O'Malley and Sanders give Clinton run for her money at Nevada caucus dinner
Senator Bernie Sanders (Brookings Institution/Flickr)

Hillary Clinton found herself in an unexpected battle for the support of primary voters in Nevada, as Bernie Sanders and Martin O’Malley impressed at a caucus dinner in Las Vegas on Wednesday night.

The Nevada caucuses, scheduled for 20 February, are the third primary to occur, making Nevada a crucial state for a candidate hoping to build momentum.

In front of a raucous crowd of 2,200 people armed with yellow plastic vuvuzelas, hand-pumped red squeak-horns and flashing blue air-traffic-control sticks, the three candidates focused on setting out their core policy areas rather than addressing each other directly – what direct ire they had was reserved for Donald Trump.

But from long before the candidates emerged, Sanders’ supporters were by far the noisiest and most vocally enthusiastic. Several times, chants went up of: “Bernie! Bernie!” before they were drowned out by general cheers. A small coterie held aloft a rainbow H for Hillary, but as Born in the USA played the candidates in, again, the chants of Sanders’ supporters drowned out the others.

The strong and vocal support for Sanders could signal a problem for Clinton in a state which she had previously thought relatively safe – even a stronghold . Sanders, after all, only hired a state director here in October, while the Clinton campaign has had staff in the state since last April.

And while Clinton still maintains a commanding lead in the polls, some signs are emerging that she may not be in as strong a position here as she would like. Politico reported on Wednesday that Erin Bilbray, once one of Clinton’s most loyal supporters in the Nevada Democratic party, had endorsed the Vermont senator.

Martin O’Malley, despite languishing far behind both Clinton and Sanders in the polls, gave a barnstorming speech that impressed many in the room with its concrete policy proposals, and which won growing applause among an audience largely – and audibly – composed of either die-hard Clinton or die-hard Sanders supporters.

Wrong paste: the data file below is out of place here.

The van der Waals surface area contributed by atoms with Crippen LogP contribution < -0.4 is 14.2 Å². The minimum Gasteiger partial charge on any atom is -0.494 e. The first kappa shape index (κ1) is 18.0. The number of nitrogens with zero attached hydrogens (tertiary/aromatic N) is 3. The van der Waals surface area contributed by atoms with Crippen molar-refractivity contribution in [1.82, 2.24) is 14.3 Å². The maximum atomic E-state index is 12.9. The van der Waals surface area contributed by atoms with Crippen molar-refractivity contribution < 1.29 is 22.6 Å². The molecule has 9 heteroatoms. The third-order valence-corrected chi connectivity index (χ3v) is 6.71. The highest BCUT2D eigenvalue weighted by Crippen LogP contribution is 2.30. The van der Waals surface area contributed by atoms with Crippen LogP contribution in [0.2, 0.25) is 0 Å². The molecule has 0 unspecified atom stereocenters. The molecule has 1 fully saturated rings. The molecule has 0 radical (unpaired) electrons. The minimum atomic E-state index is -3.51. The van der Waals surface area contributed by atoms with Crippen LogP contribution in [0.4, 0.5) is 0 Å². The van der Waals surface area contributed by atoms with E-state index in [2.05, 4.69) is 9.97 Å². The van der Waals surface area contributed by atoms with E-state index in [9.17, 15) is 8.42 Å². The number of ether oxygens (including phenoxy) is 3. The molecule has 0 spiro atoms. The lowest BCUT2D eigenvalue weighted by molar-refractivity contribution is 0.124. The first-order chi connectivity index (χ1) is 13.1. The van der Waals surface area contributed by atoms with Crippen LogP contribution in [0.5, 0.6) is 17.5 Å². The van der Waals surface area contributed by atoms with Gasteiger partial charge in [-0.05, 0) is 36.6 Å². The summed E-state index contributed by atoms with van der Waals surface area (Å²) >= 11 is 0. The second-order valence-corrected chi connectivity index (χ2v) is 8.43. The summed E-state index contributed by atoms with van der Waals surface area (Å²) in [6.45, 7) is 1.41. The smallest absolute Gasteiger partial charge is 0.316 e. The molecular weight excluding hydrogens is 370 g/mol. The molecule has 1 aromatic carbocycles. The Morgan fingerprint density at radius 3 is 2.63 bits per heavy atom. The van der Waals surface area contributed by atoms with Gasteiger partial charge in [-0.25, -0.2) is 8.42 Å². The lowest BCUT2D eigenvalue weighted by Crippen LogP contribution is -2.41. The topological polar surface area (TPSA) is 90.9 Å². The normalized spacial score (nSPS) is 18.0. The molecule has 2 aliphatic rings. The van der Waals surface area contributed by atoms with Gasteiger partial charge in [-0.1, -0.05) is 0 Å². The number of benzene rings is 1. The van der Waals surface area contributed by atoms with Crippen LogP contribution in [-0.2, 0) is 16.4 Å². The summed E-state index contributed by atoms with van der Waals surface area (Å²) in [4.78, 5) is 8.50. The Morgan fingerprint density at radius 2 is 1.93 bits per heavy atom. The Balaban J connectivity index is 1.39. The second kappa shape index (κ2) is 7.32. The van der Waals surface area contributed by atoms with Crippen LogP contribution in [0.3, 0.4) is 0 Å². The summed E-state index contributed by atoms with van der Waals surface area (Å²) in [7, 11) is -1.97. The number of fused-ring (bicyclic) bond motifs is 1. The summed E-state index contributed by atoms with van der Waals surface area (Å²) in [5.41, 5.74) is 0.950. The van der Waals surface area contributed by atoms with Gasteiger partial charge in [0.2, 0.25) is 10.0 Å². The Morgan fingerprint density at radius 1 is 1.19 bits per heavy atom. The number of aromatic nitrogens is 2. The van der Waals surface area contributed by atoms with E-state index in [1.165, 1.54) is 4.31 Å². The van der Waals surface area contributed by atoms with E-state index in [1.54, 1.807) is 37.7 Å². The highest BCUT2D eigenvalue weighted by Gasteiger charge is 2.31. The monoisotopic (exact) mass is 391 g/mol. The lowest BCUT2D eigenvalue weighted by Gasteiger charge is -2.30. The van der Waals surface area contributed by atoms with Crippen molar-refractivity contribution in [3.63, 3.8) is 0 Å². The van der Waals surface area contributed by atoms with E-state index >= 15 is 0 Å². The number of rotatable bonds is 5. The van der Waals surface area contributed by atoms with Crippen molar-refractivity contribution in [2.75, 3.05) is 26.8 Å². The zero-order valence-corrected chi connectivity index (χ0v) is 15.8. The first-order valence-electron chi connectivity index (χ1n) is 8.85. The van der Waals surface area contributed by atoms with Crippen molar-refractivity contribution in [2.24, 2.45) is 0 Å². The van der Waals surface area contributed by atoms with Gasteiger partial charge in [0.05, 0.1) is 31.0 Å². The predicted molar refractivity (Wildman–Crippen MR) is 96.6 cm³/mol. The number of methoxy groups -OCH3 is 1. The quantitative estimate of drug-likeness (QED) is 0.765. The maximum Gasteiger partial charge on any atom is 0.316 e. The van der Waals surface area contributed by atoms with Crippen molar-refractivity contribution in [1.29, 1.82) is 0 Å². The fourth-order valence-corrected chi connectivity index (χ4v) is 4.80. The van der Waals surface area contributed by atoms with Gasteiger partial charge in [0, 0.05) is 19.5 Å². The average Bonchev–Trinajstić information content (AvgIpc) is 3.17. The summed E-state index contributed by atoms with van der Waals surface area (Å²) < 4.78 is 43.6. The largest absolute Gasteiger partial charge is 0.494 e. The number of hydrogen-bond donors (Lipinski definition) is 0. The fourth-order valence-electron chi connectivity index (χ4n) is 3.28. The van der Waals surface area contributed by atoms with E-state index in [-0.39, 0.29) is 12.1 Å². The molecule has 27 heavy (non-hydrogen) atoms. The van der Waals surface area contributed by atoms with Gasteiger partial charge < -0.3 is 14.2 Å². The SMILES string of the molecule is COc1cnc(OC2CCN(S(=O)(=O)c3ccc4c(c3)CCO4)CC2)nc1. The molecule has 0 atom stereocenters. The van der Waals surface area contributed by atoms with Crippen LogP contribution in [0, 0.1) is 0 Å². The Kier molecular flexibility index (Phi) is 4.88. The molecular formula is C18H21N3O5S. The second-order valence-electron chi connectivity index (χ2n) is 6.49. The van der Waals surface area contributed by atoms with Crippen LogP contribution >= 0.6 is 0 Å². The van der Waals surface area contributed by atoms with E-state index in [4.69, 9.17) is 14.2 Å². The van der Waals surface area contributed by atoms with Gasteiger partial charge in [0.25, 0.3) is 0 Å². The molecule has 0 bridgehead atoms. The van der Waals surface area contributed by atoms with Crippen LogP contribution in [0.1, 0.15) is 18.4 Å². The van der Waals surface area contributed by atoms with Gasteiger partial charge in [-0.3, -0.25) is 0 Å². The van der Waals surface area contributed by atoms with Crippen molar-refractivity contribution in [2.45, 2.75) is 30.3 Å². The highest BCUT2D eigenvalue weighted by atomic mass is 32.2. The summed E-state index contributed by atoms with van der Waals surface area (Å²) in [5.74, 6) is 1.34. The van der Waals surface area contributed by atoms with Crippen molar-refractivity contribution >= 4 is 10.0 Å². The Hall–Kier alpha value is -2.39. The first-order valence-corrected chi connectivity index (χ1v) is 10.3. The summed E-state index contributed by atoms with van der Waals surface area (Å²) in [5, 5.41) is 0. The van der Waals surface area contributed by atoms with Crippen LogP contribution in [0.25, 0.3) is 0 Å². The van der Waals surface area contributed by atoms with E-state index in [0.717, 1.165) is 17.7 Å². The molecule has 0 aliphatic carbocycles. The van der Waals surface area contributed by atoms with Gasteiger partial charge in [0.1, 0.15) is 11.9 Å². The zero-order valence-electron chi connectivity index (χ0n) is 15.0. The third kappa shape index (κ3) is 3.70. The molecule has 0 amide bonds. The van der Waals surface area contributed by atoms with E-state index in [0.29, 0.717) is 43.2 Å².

“My experience is different from my competitors,” O’Malley said. “My experience is as an executive, a mayor and a governor. Getting things done. Actions, not words.” He pointed to the fact that Maryland was the first state in the union to pass a living wage, and that he had passed a climate change bill, the Dream Act , marriage equality and eliminated the death penalty as governor. “These were actions not words,” he said.

Sloan Hickson, a first-time voter from Henderson, Nevada, said that he’d come here with his mother – a Clinton supporter – in order to see what the different options were.

“O’Malley surprised me,” he said. “I wasn’t expecting anything, because I hadn’t heard much about him. But when he went up and started going, a lot of people I was sitting with really liked him.”

Katrina Brown, a union electrician from north Las Vegas, said that she had also been impressed by O’Malley’s speech, saying that he had come across as “someone who gets things done”. But, she said: “I’m working class, so Bernie resonated the most.”

In her speech, Clinton hit out at Republicans, and set out her stall as the most likely candidate to win the general election in November. “In January 2017 a new president is going to walk into the oval office,” she said, “and America can’t afford for it to be a Republican, who will rip away all the progress we’ve made.”

In a dig at Sanders, she said that America “deserve[s] a president who can get the job done … and not just on a few issues, but on all the problems we face”.

“If the Republicans aren’t worried about me, then why are hedge fund billionaires already running ads against me?” she asked. “Why are the Koch brothers?”

Sanders, for his part, struck back at Clinton – though obliquely – in a speech that otherwise strayed little from his usual core theme of income inequality and social justice. “Let me be very clear and be a little bit political here. All of us want to make sure that we defeat rightwing extremism, that we make certain that no Republican becomes president,” he said. “But let me be very clear. That result will not happen with establishment politics and establishment economics.”

The gulf between the Sanders and Clinton support was very visible. While the one spoke, the supporters of the other – Clinton’s camp sat stage right, Sanders’ stage left – sat in near-total silence.

But among the less-committed, the evening was, in general, encouraging. “I think that whoever wins [the nomination],” Brown said, “we’ll be OK.”

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